Mr. CUCCINELLI: Well, an excellent question and one that I get frequently. But you said, the government. There are two governments at issue here: the federal government and the state government. The state has the power, as Massachusetts has done, to order its citizens to buy health insurance. Remember, the federal government is the one that states set up to be limited and defined by its enumerated powers. It is the limited government in this context.

MARTIN: So this is a state's rights issue?

Mr. CUCCINELLI: Well, you can phrase it that way. It's more of a limiting the federal government issue.

MARTIN: If you're just joining us, you're listening to TELL ME MORE from NPR News. We're having a newsmaker interview with a man who's at the center of one of the biggest stories of the week. He is the attorney general of the commonwealth of Virginia, Kenneth Cuccinelli. And a lawsuit filed by Mr. Cuccinelli on behalf of the state, successfully challenged the individual mandate set out by the health care overhaul law passed by the Congress last year.

I don't know if you consider this question beyond the scope of your current responsibilities, but you did spend eight years in the state senate before you had your current office. I did want to ask about those who say, what's your better idea? Is this is a bad idea, what's your better idea? And I'm just interested in your perspective on that, if you feel comfortable giving that.

Mr. CUCCINELLI: When I was a kid, also, my parents got caught in-between jobs, which was where my father's health insurance was tied to. And during that very small window, my mother got very sick and there was a period of time when we thought we were going to lose her. And I was too young to participate in it. But as I understand it from my parents, they were bankrupted by it.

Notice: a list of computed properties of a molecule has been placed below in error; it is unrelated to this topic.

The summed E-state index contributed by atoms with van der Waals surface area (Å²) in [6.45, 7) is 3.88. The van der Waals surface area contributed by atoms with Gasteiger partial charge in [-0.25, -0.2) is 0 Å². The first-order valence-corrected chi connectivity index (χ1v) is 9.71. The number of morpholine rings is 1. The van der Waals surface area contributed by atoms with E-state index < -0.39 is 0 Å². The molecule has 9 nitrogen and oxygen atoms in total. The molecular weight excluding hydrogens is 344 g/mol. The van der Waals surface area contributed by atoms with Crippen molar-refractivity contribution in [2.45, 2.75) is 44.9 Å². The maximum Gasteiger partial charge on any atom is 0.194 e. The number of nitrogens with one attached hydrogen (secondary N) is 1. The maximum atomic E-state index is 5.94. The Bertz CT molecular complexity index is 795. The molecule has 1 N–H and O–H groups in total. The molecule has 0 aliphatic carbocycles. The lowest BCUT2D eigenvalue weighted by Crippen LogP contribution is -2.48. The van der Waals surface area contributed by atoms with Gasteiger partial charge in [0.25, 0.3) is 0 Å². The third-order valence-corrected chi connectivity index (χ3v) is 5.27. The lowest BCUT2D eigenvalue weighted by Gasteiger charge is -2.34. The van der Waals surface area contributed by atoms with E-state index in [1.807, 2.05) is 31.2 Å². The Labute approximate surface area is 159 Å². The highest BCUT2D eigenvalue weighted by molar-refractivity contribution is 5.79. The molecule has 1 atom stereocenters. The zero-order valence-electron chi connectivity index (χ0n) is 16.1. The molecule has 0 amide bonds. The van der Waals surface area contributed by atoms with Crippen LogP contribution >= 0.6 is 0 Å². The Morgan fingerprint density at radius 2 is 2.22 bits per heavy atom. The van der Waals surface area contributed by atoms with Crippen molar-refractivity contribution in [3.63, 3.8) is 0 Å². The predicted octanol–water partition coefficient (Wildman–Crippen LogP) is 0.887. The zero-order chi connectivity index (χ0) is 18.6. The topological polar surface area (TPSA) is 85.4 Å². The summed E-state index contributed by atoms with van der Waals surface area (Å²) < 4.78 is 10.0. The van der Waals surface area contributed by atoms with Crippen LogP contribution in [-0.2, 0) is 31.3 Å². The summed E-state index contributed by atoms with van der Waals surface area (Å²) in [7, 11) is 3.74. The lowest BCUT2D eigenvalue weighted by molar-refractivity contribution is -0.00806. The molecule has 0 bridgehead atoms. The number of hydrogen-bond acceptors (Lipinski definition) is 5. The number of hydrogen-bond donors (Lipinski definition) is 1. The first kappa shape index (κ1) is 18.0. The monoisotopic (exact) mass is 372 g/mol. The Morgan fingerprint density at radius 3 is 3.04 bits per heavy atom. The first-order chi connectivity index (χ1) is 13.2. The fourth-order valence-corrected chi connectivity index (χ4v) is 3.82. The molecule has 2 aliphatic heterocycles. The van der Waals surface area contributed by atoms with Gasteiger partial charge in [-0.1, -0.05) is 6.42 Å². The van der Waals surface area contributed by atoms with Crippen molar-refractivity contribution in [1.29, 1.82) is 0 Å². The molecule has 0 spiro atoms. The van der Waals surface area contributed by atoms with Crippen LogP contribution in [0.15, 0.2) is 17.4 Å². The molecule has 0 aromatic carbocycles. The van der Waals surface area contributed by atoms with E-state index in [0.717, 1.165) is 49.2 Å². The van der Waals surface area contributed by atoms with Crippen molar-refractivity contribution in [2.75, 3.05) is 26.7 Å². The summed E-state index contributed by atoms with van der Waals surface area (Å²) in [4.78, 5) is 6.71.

And I understand very well the concerns out there. As you note, I was in the state senate and when I was in the state senate I remember walking out of a cub scout meeting and then encountering a lady who told me first that her son had a particular condition, developmental deafness, that was not covered by Virginia insurance. And I say, Virginian insurance, I don't mean the state's, but every state commands insurance companies and licenses them and requires them to offer certain things and not other things.

She said, you know, in Colorado they offer coverage for this, and I'd like you to put in a bill as my state senator to cover this here in Virginia. And I said, well, would it be OK if I put a bill in to allow you to buy a Colorado insurance policy? And she thought about it for a moment and said, well, yeah, that would be fine. That would do the trick. And I hate to report that I wasn't successful, but I suspect that my odds, if I went into the next general assembly session, in light of much of the debate that has taken place in the last two years, I'd have a lot better chances.

And let's realize what I was facing there. I was facing an entrenched insurance industry that didn't want to see changes. And what we have in this country is 50 tiny markets with all sorts of rules and they're all different state-to-state. And as a citizen of Virginia, I can't go buy a policy in North Carolina, or Colorado, or Maryland. I'm not allowed. The law doesn't allow me.